Obviously, the paradigm shift in Indian foreign policy to cohere with a bandwagoning process and closer relationship with the global hegemon, is not paying any dividends for India in the west Asian region. Defenders of this shift had argued that there were shared areas of concern for India and the US about a nuclear armed Iran and hence the coherence in policy. Now that the NIE has said it with “high confidence” that the nuclear weaponisation programme in Iran had been wrapped up in 2003, it brings into question, India's vote against Iran in the IAEA for short term expediency, without any correct assessment of both the international situation as well as Iran's considerations. It must also be pointed out that the “better late than never” dawning of sense in the intelligence agencies in the US was despite the IAEA's repeated mention about the correct nature of Iran's nuclear programme. That it was virtually the very same intelligence community in the US that had decided to build a phony case for a brazen, illegal war and occupation of Iraq, points out to the fact that this community has grown tired of the hawkish neocon establishment in the country.
For the ordinary political watcher, who is not privy to the Kafkaesque dealings of the murky world of spooks, spies, and the security agencies of various countries, it will be difficult to comment upon the technical details and veracity of findings of amorphous intelligence bodies, which have a closed-door way of functioning in a complicated bureaucracy such as the United States'. It would be therefore difficult to say anything for sure about nuclear weaponisation projects in countries such as Iran too, as such projects inevitably involve covert transfers, illicit deals and thick veils of secrecy. Some in India point out that the Indian vote against Iran was driven by the fact that illicit sales of nuclear fuel and components existed between Iran and the A.Q.Khan network, even as it is necessary to mention that Iran voluntarily declared its nuclear enrichment activities to the IAEA in October 2003. But indeed, it is imperative to mention that careful calibration of foreign policy is a must, and this policy making must not be bothered only about short term expediency or hinge only on one point agendas, as the Indo-US nuclear deal seems to be for the current ruling regime (the UPA) in India. By making it a point to bank upon a divisive and hugely unpopular George Bush regime as being the cornerstone for the “new enlightened national interest driven foreign policy”, India has burnt its hands in west Asia vis-a-vis Iran.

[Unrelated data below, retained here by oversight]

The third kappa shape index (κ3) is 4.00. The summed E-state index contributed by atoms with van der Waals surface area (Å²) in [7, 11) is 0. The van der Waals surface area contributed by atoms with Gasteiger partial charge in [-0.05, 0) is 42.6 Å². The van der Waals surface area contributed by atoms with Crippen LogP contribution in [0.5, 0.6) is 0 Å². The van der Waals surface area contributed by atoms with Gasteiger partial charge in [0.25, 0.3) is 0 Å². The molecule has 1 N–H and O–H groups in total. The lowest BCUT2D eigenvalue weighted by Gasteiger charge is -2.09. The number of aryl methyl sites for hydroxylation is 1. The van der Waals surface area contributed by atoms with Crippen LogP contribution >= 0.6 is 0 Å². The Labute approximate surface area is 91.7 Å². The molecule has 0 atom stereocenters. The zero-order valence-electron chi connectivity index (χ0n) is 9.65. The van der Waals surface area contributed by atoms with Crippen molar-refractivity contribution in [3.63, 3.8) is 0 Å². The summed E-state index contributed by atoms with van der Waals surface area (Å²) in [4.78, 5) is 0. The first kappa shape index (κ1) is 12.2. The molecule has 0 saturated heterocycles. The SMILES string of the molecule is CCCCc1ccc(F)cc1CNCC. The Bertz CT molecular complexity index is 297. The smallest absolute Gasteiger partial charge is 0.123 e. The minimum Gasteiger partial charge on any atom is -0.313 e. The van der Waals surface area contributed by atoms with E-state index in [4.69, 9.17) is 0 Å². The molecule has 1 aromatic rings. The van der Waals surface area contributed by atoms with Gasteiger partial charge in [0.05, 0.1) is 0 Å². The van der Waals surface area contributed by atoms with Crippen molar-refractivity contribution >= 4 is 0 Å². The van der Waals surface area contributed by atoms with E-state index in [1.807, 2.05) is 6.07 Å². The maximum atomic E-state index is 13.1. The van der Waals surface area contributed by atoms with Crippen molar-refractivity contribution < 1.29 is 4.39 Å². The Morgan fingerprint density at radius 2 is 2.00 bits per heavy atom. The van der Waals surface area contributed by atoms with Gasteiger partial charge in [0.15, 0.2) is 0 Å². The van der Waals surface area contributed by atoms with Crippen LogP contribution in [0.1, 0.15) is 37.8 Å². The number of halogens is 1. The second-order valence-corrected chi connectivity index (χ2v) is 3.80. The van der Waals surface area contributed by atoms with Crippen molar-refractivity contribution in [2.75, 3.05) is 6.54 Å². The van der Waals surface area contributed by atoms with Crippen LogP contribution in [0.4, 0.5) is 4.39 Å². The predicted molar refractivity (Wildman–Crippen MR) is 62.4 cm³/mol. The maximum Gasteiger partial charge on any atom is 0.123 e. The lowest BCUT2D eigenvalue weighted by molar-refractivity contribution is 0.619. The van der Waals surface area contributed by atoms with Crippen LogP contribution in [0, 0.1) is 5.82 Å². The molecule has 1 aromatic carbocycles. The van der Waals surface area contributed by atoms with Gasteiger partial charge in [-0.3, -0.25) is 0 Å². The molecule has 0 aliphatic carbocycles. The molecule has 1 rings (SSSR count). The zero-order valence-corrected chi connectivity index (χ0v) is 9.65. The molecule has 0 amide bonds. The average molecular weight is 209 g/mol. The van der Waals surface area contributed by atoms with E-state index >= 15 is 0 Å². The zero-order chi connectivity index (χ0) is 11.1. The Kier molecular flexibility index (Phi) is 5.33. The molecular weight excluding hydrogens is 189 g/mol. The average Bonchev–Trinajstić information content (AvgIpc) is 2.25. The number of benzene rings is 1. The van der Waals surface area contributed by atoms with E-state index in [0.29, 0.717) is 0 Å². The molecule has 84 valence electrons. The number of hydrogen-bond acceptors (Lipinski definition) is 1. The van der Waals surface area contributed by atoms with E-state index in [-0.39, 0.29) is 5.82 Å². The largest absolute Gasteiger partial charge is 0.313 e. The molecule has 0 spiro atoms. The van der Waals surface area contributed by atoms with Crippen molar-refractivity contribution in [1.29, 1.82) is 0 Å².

India should for a first step, try to mend its relationship with Iran, which has been affected by the events since 2003. The bottlenecks in business relationships in the trading and banking sectors,that have ensued because of the American insistence, must be done away with, immediately. Whatever hurdle that seems to persist in the final culmination of the gas pipeline, has to be addressed with solid political endeavour. And hopefully, India can be resilient enough to demand that the United States give up the path of confrontation, pre-emption and naked hegemony, a legacy of the Bush administration and focus on strengthening the international institutions which are already dime-a-dozen present to prevent nuclear weapon profileration, conclude world peace and transact the business of maintaining world harmony.
The saving grace of the NIE's report is the fact that the war hawks have their wings clipped and hopefully the US administration (even the forthcoming one in 2008) realises that the best way to solve international problems is to use international instruments and institutions. And also the fact that diplomacy still remains a viable, tried, tested method of addressing disputes. Perhaps, the forthcoming US administration will also show the willpower and imagination to engage regimes that are not close to the US, in a way that builds future cooperation through the use of moral norms of mutual respect. Which means that the US can cooperate with Iran and use the stature of the nation in stabilising the environs in west Asia, particularly in Iraq, Palestine and Lebanon. One hopes that there is further dawning of intelligence among the various decision making structures of different nations' leadership.
Article written for "The Post"